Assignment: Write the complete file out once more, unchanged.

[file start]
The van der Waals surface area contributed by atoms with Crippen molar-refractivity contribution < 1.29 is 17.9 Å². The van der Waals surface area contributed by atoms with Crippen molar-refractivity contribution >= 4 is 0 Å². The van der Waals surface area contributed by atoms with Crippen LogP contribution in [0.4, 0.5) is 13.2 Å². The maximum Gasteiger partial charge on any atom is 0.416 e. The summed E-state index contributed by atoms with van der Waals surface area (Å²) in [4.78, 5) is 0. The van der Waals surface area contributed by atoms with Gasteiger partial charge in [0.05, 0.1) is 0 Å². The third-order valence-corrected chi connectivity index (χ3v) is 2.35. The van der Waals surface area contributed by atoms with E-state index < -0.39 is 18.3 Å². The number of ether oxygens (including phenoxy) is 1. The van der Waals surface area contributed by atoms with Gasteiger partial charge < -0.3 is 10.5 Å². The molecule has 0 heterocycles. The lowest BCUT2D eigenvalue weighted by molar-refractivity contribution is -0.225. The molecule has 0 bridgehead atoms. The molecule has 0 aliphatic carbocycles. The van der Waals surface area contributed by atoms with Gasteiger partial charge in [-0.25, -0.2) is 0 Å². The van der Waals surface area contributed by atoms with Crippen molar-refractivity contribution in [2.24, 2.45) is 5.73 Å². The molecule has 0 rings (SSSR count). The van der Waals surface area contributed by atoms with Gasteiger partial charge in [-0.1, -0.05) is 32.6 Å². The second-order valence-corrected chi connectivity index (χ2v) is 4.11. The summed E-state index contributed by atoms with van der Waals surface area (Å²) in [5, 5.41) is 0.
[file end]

The van der Waals surface area contributed by atoms with Crippen molar-refractivity contribution < 1.29 is 17.9 Å². The van der Waals surface area contributed by atoms with Crippen molar-refractivity contribution >= 4 is 0 Å². The van der Waals surface area contributed by atoms with Crippen LogP contribution in [0.4, 0.5) is 13.2 Å². The maximum Gasteiger partial charge on any atom is 0.416 e. The summed E-state index contributed by atoms with van der Waals surface area (Å²) in [4.78, 5) is 0. The van der Waals surface area contributed by atoms with Gasteiger partial charge in [0.05, 0.1) is 0 Å². The third-order valence-corrected chi connectivity index (χ3v) is 2.35. The van der Waals surface area contributed by atoms with E-state index < -0.39 is 18.3 Å². The number of ether oxygens (including phenoxy) is 1. The van der Waals surface area contributed by atoms with Gasteiger partial charge < -0.3 is 10.5 Å². The molecule has 0 heterocycles. The lowest BCUT2D eigenvalue weighted by molar-refractivity contribution is -0.225. The molecule has 0 bridgehead atoms. The molecule has 0 aliphatic carbocycles. The van der Waals surface area contributed by atoms with Gasteiger partial charge in [-0.25, -0.2) is 0 Å². The van der Waals surface area contributed by atoms with Crippen molar-refractivity contribution in [2.24, 2.45) is 5.73 Å². The molecule has 0 rings (SSSR count). The van der Waals surface area contributed by atoms with Gasteiger partial charge in [-0.1, -0.05) is 32.6 Å². The second-order valence-corrected chi connectivity index (χ2v) is 4.11. The summed E-state index contributed by atoms with van der Waals surface area (Å²) in [5, 5.41) is 0.